TEST & TRACE
I like this anti-Covid jingle! It’s not only an effective tool in fighting the virus but could be used in many another context. To test is not just, of course, to stick a thermometer under your tongue to reveal your temperature. Nor is to trace just a question of finding people who might have been infected.
We test and trace all the time. You are visiting a friend for dinner and like the wine served, or the tablecloth or the cutlery. You are impressed, you like it, you take a good look (or taste!). That’s testing. If you’re familiar with your host you will then engage in tracing: “where did you get that? how much? etc.”.
We are constantly testing things and even people in our lives. It’s a case of searching for the truth, for knowledge of the facts. It’s a way of also protecting ourselves from charlatans, from being duped and taken for a ride. But when we find the truth, when we source the genuine article, we pursue it, and depending on what it is, our pursuit may well cost us in time, treasure or talent. It may even cost us everything.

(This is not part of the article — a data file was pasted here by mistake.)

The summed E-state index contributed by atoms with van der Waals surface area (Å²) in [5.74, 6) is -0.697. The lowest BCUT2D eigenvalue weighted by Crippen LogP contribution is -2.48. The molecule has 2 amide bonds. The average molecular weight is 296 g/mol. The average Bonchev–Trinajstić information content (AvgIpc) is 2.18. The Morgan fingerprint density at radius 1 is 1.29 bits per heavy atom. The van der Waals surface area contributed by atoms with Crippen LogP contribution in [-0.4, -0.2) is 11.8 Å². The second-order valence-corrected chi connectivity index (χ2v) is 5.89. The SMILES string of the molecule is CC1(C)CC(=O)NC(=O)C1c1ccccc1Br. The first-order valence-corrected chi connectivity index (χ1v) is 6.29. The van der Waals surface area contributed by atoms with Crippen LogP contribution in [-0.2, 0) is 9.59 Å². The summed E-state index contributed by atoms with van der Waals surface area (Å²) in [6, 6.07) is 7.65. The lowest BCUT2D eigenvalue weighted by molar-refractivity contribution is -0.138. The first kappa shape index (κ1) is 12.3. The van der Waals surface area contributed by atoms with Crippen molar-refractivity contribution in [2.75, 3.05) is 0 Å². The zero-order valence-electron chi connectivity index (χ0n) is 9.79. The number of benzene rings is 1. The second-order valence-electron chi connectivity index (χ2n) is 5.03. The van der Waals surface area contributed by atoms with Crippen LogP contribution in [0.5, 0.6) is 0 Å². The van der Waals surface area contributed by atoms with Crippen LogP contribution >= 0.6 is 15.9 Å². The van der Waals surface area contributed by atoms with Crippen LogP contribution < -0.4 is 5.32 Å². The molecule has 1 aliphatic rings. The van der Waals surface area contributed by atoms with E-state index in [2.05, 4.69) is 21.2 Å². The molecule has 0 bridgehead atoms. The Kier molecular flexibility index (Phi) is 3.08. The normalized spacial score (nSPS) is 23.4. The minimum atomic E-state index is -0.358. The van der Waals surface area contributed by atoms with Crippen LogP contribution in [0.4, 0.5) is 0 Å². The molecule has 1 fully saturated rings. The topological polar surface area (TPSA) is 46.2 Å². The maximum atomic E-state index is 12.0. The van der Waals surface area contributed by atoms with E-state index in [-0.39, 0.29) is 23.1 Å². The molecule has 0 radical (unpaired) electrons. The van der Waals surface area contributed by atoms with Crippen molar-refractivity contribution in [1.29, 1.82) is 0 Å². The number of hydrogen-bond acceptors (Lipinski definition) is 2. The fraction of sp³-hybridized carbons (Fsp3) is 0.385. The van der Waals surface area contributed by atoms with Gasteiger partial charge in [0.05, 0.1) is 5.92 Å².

I’ve always admired people who can spot a true gem from a fake, as well as those on TV who are able to put a value on an old vase or book cabinet. It is fascinating to hear them explain why they attach such worth to something or set it aside as worthless.
Sadly, I feel that we have lost today our skills in testing and tracing in matters moral and spiritual. It is so easy to let junk into our homes and, therefore, into our way of thinking and choosing. Someone declares for no other reason than they want to that an age-old value like marriage now means something else, and people drink it in as progressive, or some other buzzword which is supposed to make our hearts flutter.
Today, many do the opposite of the two men in the parables of Jesus in today’s Gospel. We are blessed to have already in our possession the pearl of great price and the treasure in the field, but some joker comes along and tells us that, no, the shiny little trinket he is offering is now the “in thing”, and, without ceremony, we cast aside our inheritance. We have become like Esau, who sold his birthright for a plate of soup.
Christ urges us, however, to test and trace, to seek and find and to sell everything else we own for the treasures he has won and defended for us at the cost of his blood. Why on earth or in heaven would we listen to anyone else? And it’s not because of Covid-19!